The Laiki Lefkothea project is a contemporary residence with original design twists, developed by Tsikkinis Architecture Studio in Limassol, Cyprus. With a bold facade, the new house stands out in a countryside neighborhood, perfectly suited for family living. Natural materials such as wood and stone are showcased both outside and inside, for a calm and pleasant living environment. This is a clear case of “form embraces function”, as many elements used in the construction draw attention mostly due to their aesthetic surprise. A “shell” seems to protect the exterior of the residence; the steel units are also visible inside, creating interesting geometric effects.
As you step inside this modern home in Cyprus, you are greeted by a puzzling mix of textures, organic shapes and a minimalist color palette in white, gray and brown. Artwork is present throughout, adding elegance and dynamics to the interiors. The open-plan social areas are situated on the first level and are linked to the small courtyard. Offering a vantage point for contemplation, the bedrooms are located above, enjoying a high level of natural lighting from the large expanses of glass. Feel free to take the virtual tour and tell us what you think! [Photography courtesy of Tsikkinis Architecture Studio]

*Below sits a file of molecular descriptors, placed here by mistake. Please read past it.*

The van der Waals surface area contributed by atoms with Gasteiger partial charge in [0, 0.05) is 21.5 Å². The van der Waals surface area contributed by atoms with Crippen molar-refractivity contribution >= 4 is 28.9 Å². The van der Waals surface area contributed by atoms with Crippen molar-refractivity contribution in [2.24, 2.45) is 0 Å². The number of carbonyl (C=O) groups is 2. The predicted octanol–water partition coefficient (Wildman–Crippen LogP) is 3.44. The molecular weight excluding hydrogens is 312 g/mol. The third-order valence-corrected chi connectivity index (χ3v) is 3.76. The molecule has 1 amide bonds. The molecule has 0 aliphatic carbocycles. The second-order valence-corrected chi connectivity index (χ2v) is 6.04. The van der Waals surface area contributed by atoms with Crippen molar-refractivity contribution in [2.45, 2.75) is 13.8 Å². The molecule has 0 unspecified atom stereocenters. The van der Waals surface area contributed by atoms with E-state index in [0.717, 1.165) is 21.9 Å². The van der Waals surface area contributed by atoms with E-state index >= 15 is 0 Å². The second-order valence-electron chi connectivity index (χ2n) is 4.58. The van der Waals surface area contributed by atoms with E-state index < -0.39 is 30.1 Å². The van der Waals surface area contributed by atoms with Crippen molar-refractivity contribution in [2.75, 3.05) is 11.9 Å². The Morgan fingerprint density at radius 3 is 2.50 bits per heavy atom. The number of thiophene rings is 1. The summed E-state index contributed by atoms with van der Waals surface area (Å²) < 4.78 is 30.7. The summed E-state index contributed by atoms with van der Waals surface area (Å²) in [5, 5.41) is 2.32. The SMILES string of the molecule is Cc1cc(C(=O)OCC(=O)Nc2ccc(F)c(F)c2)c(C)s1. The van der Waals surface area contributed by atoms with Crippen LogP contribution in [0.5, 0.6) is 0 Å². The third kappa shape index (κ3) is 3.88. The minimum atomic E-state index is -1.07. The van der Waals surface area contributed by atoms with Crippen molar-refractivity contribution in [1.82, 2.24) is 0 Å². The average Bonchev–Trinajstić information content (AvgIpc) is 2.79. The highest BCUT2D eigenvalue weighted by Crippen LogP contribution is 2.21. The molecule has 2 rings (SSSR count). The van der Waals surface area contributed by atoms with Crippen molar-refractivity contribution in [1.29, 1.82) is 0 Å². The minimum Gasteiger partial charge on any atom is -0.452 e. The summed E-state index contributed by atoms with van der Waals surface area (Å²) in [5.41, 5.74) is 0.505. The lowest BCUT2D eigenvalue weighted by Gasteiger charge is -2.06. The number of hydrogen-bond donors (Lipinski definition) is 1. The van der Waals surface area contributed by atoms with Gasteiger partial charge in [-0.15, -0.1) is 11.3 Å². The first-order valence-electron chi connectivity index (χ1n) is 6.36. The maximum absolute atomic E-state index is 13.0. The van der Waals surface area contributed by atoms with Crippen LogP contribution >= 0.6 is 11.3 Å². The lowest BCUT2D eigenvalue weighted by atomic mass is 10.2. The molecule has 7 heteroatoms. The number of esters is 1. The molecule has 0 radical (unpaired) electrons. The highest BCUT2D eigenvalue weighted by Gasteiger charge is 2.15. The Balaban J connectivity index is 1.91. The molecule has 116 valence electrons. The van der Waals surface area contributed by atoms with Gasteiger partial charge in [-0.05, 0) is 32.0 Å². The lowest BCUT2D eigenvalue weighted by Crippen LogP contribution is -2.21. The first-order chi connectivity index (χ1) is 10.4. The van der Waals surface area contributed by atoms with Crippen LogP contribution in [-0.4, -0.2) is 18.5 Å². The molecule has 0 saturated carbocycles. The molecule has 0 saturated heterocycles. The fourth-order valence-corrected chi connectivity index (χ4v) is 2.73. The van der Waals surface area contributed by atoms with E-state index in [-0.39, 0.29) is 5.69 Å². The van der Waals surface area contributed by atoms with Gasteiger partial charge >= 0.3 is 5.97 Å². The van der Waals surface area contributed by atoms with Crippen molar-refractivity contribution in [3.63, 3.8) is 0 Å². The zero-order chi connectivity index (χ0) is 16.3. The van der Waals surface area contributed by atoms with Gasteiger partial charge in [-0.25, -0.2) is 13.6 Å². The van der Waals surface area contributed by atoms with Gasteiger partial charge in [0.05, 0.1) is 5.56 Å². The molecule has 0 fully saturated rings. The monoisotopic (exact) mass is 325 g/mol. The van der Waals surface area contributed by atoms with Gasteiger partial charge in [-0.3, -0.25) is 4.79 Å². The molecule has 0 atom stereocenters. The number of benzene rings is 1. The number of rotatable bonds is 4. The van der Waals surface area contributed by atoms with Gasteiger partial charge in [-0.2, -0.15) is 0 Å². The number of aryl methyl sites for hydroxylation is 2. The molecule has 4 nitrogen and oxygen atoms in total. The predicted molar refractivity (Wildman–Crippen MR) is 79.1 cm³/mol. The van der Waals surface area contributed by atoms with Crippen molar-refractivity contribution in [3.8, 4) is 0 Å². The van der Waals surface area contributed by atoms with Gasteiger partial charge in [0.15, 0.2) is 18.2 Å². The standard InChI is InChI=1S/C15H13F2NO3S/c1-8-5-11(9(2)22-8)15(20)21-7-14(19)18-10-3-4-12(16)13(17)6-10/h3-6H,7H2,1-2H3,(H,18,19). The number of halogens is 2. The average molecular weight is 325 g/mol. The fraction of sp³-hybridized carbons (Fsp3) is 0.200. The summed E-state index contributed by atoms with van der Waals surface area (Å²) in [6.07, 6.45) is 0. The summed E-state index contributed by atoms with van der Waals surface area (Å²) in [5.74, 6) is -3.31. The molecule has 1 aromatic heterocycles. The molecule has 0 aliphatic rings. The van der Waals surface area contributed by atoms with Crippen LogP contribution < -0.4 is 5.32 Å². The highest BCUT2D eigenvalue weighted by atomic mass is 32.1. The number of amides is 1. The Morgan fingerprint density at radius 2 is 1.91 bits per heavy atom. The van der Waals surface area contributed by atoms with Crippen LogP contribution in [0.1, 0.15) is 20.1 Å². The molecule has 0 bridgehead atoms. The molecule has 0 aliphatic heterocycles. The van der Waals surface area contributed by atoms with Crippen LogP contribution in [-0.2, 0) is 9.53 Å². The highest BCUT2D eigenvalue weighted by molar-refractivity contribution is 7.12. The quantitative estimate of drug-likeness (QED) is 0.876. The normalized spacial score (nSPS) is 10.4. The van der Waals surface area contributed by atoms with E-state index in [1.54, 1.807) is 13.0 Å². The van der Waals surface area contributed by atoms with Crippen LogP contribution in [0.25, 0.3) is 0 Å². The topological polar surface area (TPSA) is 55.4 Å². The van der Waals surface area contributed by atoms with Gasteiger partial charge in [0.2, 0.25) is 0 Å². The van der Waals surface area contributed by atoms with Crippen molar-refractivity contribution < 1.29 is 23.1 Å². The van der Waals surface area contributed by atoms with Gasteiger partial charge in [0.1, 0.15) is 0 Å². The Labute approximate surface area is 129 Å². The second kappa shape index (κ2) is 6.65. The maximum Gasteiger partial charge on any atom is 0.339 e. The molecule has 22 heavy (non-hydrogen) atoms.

The best architects can create designs which will give clients and the public things they didn’t even realise they wanted, and this is especially important when architects are given the difficult brief of creating structures in much-loved, iconic areas.
What is new and exciting now can quickly begin to look tired and out of fashion, so the best buildings don’t just consider what will be interesting to look at now, but also how it might look to people in five, fifty or even a hundred years’ time. 2013’s hotly contested RIBA Stirling Prize went to Witherford Watson Mann Architects for their work on Astley Castle, Warwickshire. In what RIBA Past President Stephen Hodder has described as an extreme retrofit, the project essentially saw a new building inserted subtly into the heart of the old, with a new, two storey residence now hidden within the sandstone walls of the ruins of this medieval castle, to be used as a holiday home for up to eight guests